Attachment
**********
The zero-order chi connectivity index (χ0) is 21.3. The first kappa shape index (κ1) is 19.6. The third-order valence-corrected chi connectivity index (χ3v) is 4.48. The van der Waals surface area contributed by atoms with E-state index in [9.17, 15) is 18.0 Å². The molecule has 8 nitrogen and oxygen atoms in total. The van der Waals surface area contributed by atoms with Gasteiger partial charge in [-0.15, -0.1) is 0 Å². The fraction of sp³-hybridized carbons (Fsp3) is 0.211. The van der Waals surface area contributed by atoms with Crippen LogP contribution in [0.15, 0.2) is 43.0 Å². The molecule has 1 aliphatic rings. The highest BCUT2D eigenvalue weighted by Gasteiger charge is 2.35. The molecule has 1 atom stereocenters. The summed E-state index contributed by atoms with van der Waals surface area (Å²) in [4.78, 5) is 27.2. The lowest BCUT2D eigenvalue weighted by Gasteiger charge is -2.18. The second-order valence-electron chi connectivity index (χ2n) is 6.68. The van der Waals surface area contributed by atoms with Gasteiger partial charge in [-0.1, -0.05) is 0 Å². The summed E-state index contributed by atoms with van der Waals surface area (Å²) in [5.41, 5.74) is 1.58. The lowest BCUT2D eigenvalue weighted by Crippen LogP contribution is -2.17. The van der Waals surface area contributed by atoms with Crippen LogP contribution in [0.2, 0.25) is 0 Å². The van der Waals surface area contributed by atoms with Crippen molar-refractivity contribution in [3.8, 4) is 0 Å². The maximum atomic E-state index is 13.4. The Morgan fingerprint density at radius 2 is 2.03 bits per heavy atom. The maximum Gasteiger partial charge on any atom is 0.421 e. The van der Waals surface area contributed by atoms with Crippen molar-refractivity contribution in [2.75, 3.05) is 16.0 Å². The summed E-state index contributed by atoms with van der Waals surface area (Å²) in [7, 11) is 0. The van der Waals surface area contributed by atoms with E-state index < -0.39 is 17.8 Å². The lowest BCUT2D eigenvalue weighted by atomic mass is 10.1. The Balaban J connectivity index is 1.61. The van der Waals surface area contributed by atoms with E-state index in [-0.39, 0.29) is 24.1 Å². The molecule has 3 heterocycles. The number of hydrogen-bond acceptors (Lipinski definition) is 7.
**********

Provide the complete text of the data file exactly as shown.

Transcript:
The zero-order chi connectivity index (χ0) is 21.3. The first kappa shape index (κ1) is 19.6. The third-order valence-corrected chi connectivity index (χ3v) is 4.48. The van der Waals surface area contributed by atoms with E-state index in [9.17, 15) is 18.0 Å². The molecule has 8 nitrogen and oxygen atoms in total. The van der Waals surface area contributed by atoms with Gasteiger partial charge in [-0.15, -0.1) is 0 Å². The fraction of sp³-hybridized carbons (Fsp3) is 0.211. The van der Waals surface area contributed by atoms with Crippen LogP contribution in [0.15, 0.2) is 43.0 Å². The molecule has 1 aliphatic rings. The highest BCUT2D eigenvalue weighted by Gasteiger charge is 2.35. The molecule has 1 atom stereocenters. The summed E-state index contributed by atoms with van der Waals surface area (Å²) in [4.78, 5) is 27.2. The lowest BCUT2D eigenvalue weighted by Gasteiger charge is -2.18. The second-order valence-electron chi connectivity index (χ2n) is 6.68. The van der Waals surface area contributed by atoms with Gasteiger partial charge in [-0.1, -0.05) is 0 Å². The summed E-state index contributed by atoms with van der Waals surface area (Å²) in [5.41, 5.74) is 1.58. The lowest BCUT2D eigenvalue weighted by Crippen LogP contribution is -2.17. The van der Waals surface area contributed by atoms with Crippen LogP contribution in [0.2, 0.25) is 0 Å². The van der Waals surface area contributed by atoms with Crippen molar-refractivity contribution in [3.8, 4) is 0 Å². The maximum atomic E-state index is 13.4. The Morgan fingerprint density at radius 2 is 2.03 bits per heavy atom. The maximum Gasteiger partial charge on any atom is 0.421 e. The van der Waals surface area contributed by atoms with Crippen molar-refractivity contribution in [2.75, 3.05) is 16.0 Å². The summed E-state index contributed by atoms with van der Waals surface area (Å²) in [7, 11) is 0. The van der Waals surface area contributed by atoms with E-state index < -0.39 is 17.8 Å². The lowest BCUT2D eigenvalue weighted by atomic mass is 10.1. The Balaban J connectivity index is 1.61. The van der Waals surface area contributed by atoms with E-state index in [-0.39, 0.29) is 24.1 Å². The molecule has 3 heterocycles. The number of hydrogen-bond acceptors (Lipinski definition) is 7.